Wladimir Klitschko is expected to face Alexander Povetkin in August. (Nadine Rupp/Bongarts/Getty Images)
• In a shocker, Russian promoter Vladimir Hryunov won a purse bid for the right to promote Wladimir Klitschko’s future heavyweight title defense against Alexander Povetkin with a whopping $23.3 million bid, far more than K2 Promotions ($7.1 million) or Sauerland Event ($6.01 million) put up. Assuming both Klitschko and Povetkin make it through their upcoming bouts, the fight will take place August 31 in either Moscow, Berlin or Las Vegas. Under the terms of the bid, Klitschko would receive $17.5 million with Povetkin entitled to $5.8 million. As big as Hryunov’s bid was, it falls well short of the $32.1 million Las Vegas businessman Steve Wynn put up to secure the rights to Buster Douglas’s title defense against Evander Holyfield in 1990.
The obvious question: Can Hryunov come up with the cash? Occasionally, a promoter will come in and submit an outlandish bid for a fight, and then default. Don King has done it twice in the last year, first with a $1.1 million bid for the right to promote a heavyweight fight between Cris Arreola and Bermane Stiverne and later with a $1.5 million bid for Marco Huck and Ola Afolabi. King would default on both, losing the ten percent deposit he was required to put down. Sources involved with the bid told SI.com that Hryunov, who is being backed by a Russian-based businessman and real estate developer, will spend the next few weeks exploring ways to monetize the fight.
• Some numbers from a busy boxing weekend: Last Saturday’s Showtime-televised fight between Saul Alvarez and Austin Trout peaked at 734,000 households and 1.061 million viewers, a modest increase from the 1.031 viewers Alvarez attracted for his September fight with Josesito Lopez. Meanwhile Saturday afternoon’s fight on NBC, headlined by heavyweights Tyson Fury and Steve Cunningham, did a strong overnight rating that translated to 1.2 million viewers. Expectations are that when the full numbers come in later in the week, peak viewership will exceed 1.8 million.
• I love Juan Manuel Marquez-Tim Bradley. Like most, I was surprised that Marquez didn’t take a fifth fight with Pacquiao. Despite all the rhetoric, I figured Marquez would go for the biggest check. But in fighting Bradley, Marquez can still cash a big check and give himself a chance at history by becoming the first Mexican to win titles in five weight classes. And if he beats Bradley -- and Pacquiao gets past either Mike Alvarado or Brandon Rios -- a Pacquiao fight will still be there.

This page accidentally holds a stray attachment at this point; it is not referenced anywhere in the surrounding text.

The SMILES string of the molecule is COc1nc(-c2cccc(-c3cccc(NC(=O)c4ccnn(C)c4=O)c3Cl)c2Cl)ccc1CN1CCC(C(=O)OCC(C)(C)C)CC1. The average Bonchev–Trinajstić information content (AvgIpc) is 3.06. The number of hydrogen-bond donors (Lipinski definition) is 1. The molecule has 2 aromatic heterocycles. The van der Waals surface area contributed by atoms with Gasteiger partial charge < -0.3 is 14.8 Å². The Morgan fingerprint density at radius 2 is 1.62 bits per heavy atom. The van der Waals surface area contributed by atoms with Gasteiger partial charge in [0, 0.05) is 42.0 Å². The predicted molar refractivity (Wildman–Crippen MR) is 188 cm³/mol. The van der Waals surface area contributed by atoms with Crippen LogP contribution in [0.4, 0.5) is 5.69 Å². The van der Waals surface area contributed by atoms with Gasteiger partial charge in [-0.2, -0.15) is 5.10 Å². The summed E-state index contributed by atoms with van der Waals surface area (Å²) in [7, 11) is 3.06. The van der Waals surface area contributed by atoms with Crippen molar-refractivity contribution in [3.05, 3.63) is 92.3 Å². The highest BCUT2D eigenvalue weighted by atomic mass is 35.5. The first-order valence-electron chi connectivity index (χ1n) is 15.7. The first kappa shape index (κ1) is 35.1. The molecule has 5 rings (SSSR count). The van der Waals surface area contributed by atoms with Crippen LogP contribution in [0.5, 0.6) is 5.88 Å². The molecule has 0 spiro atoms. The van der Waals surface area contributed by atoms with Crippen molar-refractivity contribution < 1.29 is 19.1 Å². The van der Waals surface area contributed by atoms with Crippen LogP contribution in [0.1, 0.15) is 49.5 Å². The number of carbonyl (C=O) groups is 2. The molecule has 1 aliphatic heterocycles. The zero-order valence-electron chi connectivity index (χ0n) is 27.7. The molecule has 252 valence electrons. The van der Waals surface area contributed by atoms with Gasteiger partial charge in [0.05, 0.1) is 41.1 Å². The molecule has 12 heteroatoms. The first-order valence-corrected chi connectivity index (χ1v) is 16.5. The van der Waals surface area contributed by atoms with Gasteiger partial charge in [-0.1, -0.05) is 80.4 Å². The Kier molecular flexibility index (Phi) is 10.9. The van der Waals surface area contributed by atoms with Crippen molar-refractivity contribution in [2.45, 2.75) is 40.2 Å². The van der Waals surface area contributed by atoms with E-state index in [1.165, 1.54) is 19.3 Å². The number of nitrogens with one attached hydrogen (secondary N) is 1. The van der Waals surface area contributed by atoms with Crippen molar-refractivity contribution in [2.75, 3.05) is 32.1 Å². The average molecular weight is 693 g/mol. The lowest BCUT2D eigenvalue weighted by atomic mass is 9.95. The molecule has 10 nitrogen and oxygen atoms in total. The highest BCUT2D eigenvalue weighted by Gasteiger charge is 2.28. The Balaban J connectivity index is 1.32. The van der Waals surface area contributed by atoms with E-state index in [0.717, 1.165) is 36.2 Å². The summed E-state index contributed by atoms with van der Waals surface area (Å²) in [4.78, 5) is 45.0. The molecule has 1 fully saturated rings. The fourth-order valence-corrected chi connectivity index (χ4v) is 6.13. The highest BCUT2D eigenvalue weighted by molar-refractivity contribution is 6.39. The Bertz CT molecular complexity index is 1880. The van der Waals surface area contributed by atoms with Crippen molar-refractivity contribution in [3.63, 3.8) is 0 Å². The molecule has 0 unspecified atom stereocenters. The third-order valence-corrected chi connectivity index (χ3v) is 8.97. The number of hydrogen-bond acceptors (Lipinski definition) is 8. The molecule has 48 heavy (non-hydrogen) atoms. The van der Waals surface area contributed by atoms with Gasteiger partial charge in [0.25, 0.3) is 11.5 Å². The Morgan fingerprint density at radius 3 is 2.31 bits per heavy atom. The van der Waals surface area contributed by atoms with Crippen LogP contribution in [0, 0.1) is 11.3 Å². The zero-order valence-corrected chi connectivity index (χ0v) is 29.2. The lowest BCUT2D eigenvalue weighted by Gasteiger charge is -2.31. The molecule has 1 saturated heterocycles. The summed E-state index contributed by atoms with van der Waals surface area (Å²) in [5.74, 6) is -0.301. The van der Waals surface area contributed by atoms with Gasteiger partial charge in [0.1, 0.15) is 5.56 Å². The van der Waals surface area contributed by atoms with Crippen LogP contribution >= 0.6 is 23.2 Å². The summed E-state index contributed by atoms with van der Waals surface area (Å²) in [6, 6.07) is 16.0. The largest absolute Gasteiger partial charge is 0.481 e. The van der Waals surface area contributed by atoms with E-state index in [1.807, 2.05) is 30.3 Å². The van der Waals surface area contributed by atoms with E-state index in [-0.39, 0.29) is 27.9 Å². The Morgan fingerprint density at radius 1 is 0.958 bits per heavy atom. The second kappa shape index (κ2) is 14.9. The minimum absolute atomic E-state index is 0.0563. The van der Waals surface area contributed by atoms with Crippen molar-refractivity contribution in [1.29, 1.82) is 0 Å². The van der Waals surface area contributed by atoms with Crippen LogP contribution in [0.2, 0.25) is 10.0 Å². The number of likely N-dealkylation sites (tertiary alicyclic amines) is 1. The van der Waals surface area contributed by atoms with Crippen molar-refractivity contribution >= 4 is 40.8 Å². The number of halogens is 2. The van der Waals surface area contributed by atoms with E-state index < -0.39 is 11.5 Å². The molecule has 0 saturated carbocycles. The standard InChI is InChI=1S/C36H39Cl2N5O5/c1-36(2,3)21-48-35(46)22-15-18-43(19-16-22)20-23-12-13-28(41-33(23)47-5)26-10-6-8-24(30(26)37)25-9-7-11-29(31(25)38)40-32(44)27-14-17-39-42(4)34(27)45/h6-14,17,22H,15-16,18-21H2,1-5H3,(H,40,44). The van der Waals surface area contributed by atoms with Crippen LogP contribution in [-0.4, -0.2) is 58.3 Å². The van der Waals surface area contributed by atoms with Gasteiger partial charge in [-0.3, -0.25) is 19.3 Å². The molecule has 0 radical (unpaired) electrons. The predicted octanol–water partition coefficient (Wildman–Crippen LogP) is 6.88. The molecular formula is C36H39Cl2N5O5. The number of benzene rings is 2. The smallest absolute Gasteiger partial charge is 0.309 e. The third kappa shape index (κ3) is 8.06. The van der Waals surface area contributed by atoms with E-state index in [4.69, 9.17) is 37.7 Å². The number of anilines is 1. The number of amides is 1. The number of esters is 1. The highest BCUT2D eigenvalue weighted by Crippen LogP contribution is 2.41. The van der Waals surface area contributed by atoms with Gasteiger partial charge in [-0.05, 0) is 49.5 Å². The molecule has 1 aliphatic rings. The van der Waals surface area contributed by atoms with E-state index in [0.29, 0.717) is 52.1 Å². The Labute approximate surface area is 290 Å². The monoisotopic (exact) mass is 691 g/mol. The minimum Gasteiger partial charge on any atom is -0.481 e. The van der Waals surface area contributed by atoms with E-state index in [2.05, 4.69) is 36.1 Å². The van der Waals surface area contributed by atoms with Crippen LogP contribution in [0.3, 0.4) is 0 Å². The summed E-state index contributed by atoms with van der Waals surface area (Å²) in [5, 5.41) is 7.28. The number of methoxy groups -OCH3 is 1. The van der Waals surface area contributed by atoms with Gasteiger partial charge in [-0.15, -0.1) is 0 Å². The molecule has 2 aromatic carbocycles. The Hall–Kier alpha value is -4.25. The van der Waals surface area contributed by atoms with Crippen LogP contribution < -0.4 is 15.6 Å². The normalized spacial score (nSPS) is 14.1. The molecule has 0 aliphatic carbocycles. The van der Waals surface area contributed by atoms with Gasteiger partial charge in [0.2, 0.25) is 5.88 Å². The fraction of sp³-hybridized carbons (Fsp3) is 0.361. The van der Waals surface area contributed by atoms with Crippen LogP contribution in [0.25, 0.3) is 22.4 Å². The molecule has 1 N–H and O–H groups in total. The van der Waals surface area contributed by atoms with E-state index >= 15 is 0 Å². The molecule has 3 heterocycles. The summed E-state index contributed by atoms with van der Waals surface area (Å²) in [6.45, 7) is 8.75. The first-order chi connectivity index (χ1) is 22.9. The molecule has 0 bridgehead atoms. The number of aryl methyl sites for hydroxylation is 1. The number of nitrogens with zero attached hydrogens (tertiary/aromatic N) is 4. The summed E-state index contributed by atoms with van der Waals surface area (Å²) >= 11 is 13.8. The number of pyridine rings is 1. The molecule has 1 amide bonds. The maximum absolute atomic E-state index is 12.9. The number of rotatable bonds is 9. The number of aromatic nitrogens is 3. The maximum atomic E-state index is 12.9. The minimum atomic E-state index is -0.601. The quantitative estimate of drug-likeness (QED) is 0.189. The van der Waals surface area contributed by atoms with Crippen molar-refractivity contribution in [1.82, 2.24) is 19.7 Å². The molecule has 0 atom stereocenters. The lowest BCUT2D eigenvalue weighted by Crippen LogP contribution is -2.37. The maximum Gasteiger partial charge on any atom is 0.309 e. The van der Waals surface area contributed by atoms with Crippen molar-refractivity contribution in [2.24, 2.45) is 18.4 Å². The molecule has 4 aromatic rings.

• I don’t think I’ve ever been less interested in a notable fight than this Saturday’s heavyweight bout between Deontay Wilder and Audley Harrison. It’s another absolute joke of a fight for Wilder, a 2008 bronze medalist whose résumé as a pro is pathetic.
• If Danny Garcia beats Zab Judah on Saturday, I think he becomes the favorite to face Floyd Mayweather in the fall. Mayweather clearly isn’t overly interested in facing Saul Alvarez; if he were, he would have agreed to face him already and fought together on the May 4th pay per view. I’ve been told that during negotiations with HBO and Showtime Mayweather’s representatives mentioned Garcia often as a possible opponent.
• Ishe Smith-Carlos Molina: The very definition of not-made-for-TV.
• Golden Boy’s ability to get Bernard Hopkins' upcoming title defense against Karo Murat on premium television could get interesting. The fight stinks. Murat (25-0-1) is not a particularly big puncher and a complete unknown in the U.S. And everyone knows that at this stage of his career Hopkins (53-6-2) needs a certain type of opponent (Tavoris Cloud, Jean Pascal) to look impressive. I’m told Showtime is interested in showing the fight, but will require a strong co-main event to make it worth their while.
• There is still nothing to make me think that a fight between Nathan Cleverly and Bernard Hopkins will be anything but dull.
-- Chris Mannix